Bolton reaffirms to Putin decision to withdraw US from arms control treaty

Bolton reaffirms to Putin decision to withdraw US from arms control treaty
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White House National Security Adviser John Bolton in front of Russian President Vladimir Putin on Tuesday reaffirmed the Trump administration’s decision to withdraw from the Intermediate-Range Nuclear Forces Treaty (INF) with Russia.

Bolton told reporters during a press conference with Putin that a formal notice of withdrawal “will be filed in due course.” He added that Russian violations of the treaty were a “major factor in our decision to withdraw.” 

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The Kremlin denies violating the treaty and slammed the decision to pull out of the deal.

“Of course there are weak points (in the treaty), but tearing up the agreement without plans for anything new is what we don’t welcome,” Kremlin spokesman Dmitry Peskov told reporters, according to Reuters.

"To first reject the document and then (talk of) ephemeral possibilities to conclude a new one is a dangerous stance," Peskov added.

Putin confirmed to reporters that he and Trump would meet next month on the sidelines of World War I memorial events in France.

The landmark deal, which was signed between former President Reagan and General Secretary of the Communist Party of the Soviet Union Mikhail Gorbachev in 1987, is an agreement that allows the U.S. to counter Chinese efforts to accumulate arms in the Pacific but prevents Washington from deploying new weapons in response.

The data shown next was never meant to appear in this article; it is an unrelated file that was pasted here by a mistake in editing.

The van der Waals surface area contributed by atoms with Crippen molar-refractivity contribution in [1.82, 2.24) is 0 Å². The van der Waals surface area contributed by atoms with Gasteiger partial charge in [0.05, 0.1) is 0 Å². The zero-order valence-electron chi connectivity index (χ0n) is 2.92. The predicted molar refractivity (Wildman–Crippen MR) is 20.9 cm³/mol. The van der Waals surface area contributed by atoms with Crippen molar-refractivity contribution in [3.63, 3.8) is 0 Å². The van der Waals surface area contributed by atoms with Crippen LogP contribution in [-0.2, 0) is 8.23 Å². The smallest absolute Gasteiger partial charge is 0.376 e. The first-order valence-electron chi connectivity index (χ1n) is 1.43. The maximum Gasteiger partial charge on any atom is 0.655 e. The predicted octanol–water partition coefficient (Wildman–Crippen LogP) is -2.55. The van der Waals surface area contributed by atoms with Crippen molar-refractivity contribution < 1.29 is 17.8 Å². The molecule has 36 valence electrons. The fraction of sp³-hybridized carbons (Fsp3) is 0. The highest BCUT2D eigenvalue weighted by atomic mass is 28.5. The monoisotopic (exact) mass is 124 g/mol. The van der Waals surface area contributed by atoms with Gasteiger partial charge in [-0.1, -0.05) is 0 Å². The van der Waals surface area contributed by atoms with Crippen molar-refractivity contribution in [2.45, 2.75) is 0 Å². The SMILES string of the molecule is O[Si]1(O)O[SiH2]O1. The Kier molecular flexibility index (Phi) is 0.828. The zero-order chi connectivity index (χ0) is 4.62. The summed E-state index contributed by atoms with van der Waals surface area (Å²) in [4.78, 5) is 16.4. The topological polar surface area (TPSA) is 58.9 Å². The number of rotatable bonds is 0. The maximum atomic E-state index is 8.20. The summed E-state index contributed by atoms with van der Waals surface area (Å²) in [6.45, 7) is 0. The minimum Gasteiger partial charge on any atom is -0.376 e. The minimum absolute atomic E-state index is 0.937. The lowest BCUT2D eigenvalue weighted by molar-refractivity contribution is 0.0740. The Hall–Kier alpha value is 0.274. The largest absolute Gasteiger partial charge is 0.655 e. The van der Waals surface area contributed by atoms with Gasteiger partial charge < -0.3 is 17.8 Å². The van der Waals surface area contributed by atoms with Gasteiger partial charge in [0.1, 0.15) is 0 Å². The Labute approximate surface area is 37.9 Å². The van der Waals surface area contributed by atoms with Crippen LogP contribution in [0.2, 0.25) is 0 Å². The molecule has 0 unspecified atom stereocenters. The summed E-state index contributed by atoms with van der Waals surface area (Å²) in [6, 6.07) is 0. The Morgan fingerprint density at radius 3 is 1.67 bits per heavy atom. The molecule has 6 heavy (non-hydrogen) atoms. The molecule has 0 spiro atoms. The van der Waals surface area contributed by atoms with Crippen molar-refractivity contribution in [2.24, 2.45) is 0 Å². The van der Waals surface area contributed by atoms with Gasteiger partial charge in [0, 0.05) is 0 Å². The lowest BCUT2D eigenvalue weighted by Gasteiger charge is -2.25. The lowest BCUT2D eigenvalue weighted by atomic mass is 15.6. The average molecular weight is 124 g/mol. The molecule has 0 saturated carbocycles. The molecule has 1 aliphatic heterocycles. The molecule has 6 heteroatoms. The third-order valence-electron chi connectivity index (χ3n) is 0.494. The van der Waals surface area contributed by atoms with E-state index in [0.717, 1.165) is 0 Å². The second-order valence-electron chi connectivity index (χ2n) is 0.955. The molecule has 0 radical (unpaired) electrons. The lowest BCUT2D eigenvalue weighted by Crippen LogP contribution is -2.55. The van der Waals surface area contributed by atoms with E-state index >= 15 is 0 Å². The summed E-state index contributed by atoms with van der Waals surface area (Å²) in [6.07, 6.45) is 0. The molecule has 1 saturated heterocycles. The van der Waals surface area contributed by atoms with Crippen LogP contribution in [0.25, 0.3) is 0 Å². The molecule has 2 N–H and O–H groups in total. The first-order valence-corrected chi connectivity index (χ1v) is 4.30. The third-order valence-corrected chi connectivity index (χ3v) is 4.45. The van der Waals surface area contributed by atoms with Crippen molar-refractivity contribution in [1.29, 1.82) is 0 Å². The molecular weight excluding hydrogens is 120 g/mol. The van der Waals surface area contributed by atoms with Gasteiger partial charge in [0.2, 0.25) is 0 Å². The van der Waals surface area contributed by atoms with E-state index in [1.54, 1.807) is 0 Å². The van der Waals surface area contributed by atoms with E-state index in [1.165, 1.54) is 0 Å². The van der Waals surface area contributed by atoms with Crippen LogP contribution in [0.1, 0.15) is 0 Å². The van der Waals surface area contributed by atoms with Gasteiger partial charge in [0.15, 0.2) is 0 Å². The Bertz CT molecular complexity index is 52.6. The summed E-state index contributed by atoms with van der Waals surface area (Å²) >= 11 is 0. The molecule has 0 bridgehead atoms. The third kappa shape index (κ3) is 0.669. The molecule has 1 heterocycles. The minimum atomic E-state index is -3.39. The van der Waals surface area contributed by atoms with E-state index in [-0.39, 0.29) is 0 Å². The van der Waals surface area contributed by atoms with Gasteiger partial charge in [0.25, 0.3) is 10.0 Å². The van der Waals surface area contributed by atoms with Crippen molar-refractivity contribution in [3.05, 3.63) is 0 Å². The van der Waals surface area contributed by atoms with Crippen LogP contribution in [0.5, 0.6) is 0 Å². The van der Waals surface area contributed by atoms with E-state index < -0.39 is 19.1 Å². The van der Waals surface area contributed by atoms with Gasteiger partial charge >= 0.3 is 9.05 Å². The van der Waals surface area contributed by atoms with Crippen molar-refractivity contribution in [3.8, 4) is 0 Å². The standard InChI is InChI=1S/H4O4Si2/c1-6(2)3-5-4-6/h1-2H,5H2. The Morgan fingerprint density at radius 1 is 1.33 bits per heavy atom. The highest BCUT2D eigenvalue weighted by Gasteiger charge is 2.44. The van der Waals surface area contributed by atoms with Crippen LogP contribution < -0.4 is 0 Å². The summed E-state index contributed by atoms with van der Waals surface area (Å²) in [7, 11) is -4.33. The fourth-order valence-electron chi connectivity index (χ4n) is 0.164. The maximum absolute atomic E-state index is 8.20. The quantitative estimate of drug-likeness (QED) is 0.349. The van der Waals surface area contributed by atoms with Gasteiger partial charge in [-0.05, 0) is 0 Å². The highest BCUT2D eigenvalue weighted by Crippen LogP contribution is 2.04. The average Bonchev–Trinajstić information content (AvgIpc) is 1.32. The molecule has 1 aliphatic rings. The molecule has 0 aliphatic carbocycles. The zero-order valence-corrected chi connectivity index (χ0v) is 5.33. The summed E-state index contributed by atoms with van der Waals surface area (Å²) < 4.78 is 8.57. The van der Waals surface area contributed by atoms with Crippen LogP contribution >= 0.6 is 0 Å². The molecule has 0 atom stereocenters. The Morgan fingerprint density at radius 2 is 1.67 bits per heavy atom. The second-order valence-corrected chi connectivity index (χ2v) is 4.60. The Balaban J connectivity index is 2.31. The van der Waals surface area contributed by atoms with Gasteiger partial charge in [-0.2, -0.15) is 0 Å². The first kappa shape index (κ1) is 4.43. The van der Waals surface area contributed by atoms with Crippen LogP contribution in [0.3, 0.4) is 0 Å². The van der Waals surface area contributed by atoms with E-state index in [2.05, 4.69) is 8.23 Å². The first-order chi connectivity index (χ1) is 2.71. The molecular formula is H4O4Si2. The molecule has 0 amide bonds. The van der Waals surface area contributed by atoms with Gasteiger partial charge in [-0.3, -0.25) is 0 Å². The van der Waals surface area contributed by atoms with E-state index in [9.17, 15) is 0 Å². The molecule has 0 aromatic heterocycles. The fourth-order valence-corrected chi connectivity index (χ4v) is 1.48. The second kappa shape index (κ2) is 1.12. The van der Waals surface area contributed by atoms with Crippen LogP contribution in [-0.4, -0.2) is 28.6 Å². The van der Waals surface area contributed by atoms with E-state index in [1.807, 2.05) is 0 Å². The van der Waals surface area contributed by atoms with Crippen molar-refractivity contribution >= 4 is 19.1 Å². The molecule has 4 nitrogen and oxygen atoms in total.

China is not a signatory to the deal, and the Trump administration has accused Russia of violating the deal in the past. 

Russia’s “decision to violate the INF Treaty and other commitments all clearly indicate that Russia has rebuffed repeated U.S. efforts to reduce the salience, role, and number of nuclear weapons,” the administration wrote in a nuclear strategy document earlier this year.

The pact bans all land-based missiles with ranges of 310 to 3,420 miles and includes missiles carrying both nuclear and conventional warheads. The original ban between Moscow and Washington resulted in 2,692 missiles being destroyed.